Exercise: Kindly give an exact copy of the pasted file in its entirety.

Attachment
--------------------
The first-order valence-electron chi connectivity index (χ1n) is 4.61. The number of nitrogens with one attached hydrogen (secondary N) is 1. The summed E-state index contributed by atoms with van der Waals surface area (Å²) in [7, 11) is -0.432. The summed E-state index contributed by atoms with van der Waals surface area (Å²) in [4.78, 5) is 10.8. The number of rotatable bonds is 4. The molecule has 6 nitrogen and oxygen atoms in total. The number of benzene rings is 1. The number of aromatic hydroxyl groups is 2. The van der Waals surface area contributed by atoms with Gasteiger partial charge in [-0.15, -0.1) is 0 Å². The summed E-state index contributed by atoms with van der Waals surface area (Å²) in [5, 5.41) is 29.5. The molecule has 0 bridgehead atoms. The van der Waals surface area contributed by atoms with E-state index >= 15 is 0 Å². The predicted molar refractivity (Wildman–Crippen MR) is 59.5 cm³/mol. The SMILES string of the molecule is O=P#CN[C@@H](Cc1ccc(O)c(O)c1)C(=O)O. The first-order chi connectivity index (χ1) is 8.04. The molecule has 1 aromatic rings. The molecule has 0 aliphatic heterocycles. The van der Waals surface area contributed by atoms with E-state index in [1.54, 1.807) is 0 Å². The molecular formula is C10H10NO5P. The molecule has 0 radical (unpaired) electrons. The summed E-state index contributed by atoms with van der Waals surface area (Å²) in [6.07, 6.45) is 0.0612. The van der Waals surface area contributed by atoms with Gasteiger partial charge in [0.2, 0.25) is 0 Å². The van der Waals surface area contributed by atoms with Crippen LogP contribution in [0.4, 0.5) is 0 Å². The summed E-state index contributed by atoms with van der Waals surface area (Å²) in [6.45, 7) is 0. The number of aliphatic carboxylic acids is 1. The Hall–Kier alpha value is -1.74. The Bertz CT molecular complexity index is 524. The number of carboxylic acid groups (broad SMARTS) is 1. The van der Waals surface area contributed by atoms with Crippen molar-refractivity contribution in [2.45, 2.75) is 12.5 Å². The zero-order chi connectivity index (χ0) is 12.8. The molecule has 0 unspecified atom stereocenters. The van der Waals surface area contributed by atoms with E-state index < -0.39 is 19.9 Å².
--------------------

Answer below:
The first-order valence-electron chi connectivity index (χ1n) is 4.61. The number of nitrogens with one attached hydrogen (secondary N) is 1. The summed E-state index contributed by atoms with van der Waals surface area (Å²) in [7, 11) is -0.432. The summed E-state index contributed by atoms with van der Waals surface area (Å²) in [4.78, 5) is 10.8. The number of rotatable bonds is 4. The molecule has 6 nitrogen and oxygen atoms in total. The number of benzene rings is 1. The number of aromatic hydroxyl groups is 2. The van der Waals surface area contributed by atoms with Gasteiger partial charge in [-0.15, -0.1) is 0 Å². The summed E-state index contributed by atoms with van der Waals surface area (Å²) in [5, 5.41) is 29.5. The molecule has 0 bridgehead atoms. The van der Waals surface area contributed by atoms with E-state index >= 15 is 0 Å². The predicted molar refractivity (Wildman–Crippen MR) is 59.5 cm³/mol. The SMILES string of the molecule is O=P#CN[C@@H](Cc1ccc(O)c(O)c1)C(=O)O. The first-order chi connectivity index (χ1) is 8.04. The molecule has 1 aromatic rings. The molecule has 0 aliphatic heterocycles. The van der Waals surface area contributed by atoms with E-state index in [1.54, 1.807) is 0 Å². The molecular formula is C10H10NO5P. The molecule has 0 radical (unpaired) electrons. The summed E-state index contributed by atoms with van der Waals surface area (Å²) in [6.07, 6.45) is 0.0612. The van der Waals surface area contributed by atoms with Gasteiger partial charge in [0.2, 0.25) is 0 Å². The van der Waals surface area contributed by atoms with Crippen LogP contribution in [0.4, 0.5) is 0 Å². The summed E-state index contributed by atoms with van der Waals surface area (Å²) in [6.45, 7) is 0. The number of aliphatic carboxylic acids is 1. The Hall–Kier alpha value is -1.74. The Bertz CT molecular complexity index is 524. The number of carboxylic acid groups (broad SMARTS) is 1. The van der Waals surface area contributed by atoms with Crippen molar-refractivity contribution in [2.45, 2.75) is 12.5 Å². The zero-order chi connectivity index (χ0) is 12.8. The molecule has 0 unspecified atom stereocenters. The van der Waals surface area contributed by atoms with E-state index < -0.39 is 19.9 Å².